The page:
Understanding how ionizing radiation interacts with water—like in water-cooled nuclear reactors and other water-containing systems—requires glimpsing some of the fastest chemical reactions ever observed.
In a new study conducted at the Department of Energy’s SLAC National Accelerator Laboratory, researchers have witnessed for the first time the ultrafast proton transfer reaction following ionization of liquid water. The findings, published today in Science, are the result of a world-wide collaboration led by scientists at the DOE’s Argonne National Laboratory, Nanyang Technological University, Singapore (NTU Singapore) and the German research center DESY.
The proton transfer reaction is a process of great significance to a wide range of fields, including nuclear engineering, space travel and environmental remediation. This observation was made possible by the availability of ultrafast X-ray free electron laser pulses, and is basically unobservable by other ultrafast methods. While studying the fastest chemical reactions is interesting in its own right, this observation of water also has important practical implications.
“The truly exciting thing is that we’ve witnessed the fastest chemical reaction in ionized water, which leads to the birth of the hydroxyl radical,” said Argonne distinguished fellow Linda Young, the senior corresponding author of the study. “The hydroxyl radical is itself of considerable importance, as it can diffuse through an organism, including our bodies, and damage virtually any macromolecule including DNA, RNA and proteins.”
By understanding the time scale for the formation of the chemically aggressive hydroxyl radical, and thereby gaining a deeper mechanistic understanding of the radiolysis of water, it may ultimately become possible to develop strategies to suppress this key step which can lead to radiation damage.
When radiation with sufficient energy hits a water molecule, it triggers a set of virtually instantaneous reactions. First, the radiation ejects an electron, leaving a positively charged water molecule (H2O+) in its wake. H2O+ is extremely short-lived—so short-lived, in fact, that it is virtually impossible to see directly in experiments. Within a fraction of a trillionth of a second, H2O+ gives up a proton to another water molecule, creating hydronium (H3O+) and a hydroxyl (OH) radical.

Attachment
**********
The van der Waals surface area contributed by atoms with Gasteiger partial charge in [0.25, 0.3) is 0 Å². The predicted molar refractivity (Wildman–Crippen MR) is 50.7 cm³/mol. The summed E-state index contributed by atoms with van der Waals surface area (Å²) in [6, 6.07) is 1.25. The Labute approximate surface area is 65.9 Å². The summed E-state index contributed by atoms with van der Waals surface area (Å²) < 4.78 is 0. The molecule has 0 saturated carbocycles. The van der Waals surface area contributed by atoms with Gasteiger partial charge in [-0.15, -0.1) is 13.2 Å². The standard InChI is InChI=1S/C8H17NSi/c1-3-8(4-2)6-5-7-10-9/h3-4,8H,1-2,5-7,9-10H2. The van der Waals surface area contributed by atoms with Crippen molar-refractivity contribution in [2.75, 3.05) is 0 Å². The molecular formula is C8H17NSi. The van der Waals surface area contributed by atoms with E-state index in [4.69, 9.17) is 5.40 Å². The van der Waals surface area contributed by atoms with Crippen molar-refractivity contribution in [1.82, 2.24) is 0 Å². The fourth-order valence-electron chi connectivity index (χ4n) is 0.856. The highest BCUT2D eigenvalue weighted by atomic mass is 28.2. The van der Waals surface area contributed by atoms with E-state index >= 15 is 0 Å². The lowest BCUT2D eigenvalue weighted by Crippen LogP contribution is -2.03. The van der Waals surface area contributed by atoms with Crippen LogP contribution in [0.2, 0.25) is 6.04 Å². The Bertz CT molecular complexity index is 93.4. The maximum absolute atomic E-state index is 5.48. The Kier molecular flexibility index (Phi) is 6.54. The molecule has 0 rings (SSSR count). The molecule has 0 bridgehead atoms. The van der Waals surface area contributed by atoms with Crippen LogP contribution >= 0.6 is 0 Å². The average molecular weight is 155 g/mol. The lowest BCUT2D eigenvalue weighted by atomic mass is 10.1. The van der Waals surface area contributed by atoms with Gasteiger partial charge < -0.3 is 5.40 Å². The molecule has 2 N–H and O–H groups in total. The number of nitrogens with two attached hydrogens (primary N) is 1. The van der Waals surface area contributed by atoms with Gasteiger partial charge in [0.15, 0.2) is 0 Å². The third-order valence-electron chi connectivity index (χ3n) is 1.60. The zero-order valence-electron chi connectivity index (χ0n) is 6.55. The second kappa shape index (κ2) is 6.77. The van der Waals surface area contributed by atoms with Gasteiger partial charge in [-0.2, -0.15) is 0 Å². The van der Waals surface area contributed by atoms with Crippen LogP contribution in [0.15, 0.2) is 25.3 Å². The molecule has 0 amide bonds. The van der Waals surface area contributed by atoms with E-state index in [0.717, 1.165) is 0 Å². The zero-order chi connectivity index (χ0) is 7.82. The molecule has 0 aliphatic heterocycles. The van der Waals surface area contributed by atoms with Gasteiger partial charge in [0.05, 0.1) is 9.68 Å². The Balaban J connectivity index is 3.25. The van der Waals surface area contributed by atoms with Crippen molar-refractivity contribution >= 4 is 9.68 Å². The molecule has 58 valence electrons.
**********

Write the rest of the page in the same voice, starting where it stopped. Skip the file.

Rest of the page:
Scientists had long known of this reaction, with a first sighting in the 1960s when scientists at Argonne first detected the electron ejected from water by radiolysis. However, without a sufficiently fast X-ray probe like that provided by the Linac Coherent Light Source (LCLS) at SLAC, a DOE Office of Science user facility, researchers had no way to observe the residual positively charged ion, the other half of the reaction pair.
“The key to capturing the water in action is the ultrashort X-ray pulses at LCLS. By adjusting the ‘color’ of these X-ray pulses, we can distinguish between the specific ions and molecules that participate,” said SLAC instrument scientist Bill Schlotter, who with Young led the conceptual design of the experiment. “Being part of this highly collaborative and world-class group was just as exciting as watching water molecules dance in slow motion following ionization.”
The “freeze-frame” technology offered by LCLS gave researchers the first opportunity to watch the time evolution of the hydroxyl radical. While according to Young, the researchers would have liked to isolate the spectroscopic signature of the H2O+ radical cation as well, its lifetime is so short that its presence was only inferred from the OH spectroscopy measurements.
The ultrafast proton transfer that creates the hydroxyl radical gives rise to a special spectroscopic signature that indicates the rise of the hydroxyl radical and is a “time stamp” for the initial creation of the H2O+. According to Young, the spectra of both species are accessible because they exist in a “water window” where liquid water does not absorb light.
“The major accomplishment here is the development of a method to watch elementary proton transfer reactions in water and to have a clean probe for the hydroxyl radical,” Young said. “No one knew the time scale of proton transfer, so now we’ve measured it. No one had a way to follow the hydroxyl radical in complex systems on ultrafast timescales, and now we have a way to do that as well.”
Understanding the formation of the hydroxyl radical could be of particular interest in aqueous environments containing salts or other minerals that might, in turn, react with ionized water or its byproducts. Such environments could include nuclear waste repositories or other places in need of environmental remediation.
The development of the theory behind the experiment was led by Robin Santra of the Center for Free-Electron Laser Science at DESY in Germany. Santra showed that through ultrafast X-ray absorption, scientists could detect the structural dynamics—both in terms of electron and nuclear motion—near the ionization and proton transfer site.
Argonne’s Center for Nanoscale Materials, a DOE Office of Science user facility, was used to characterize the water jet before the experiment at LCLS. In addition to Argonne, DESY, SLAC and NTU Singapore, several other institutions collaborated on the study. They included Uppsala University in Sweden, the Technical University of Denmark, and France’s CNRS. The Argonne and SLAC portions of the research were funded by DOE’s Office of Science.
This article is based on a press release from Argonne. See also stories by DESY and NTU.
Citation: Z.H. Loh et al., Science, 10 January 2020 (10.1126/science.aaz4740)
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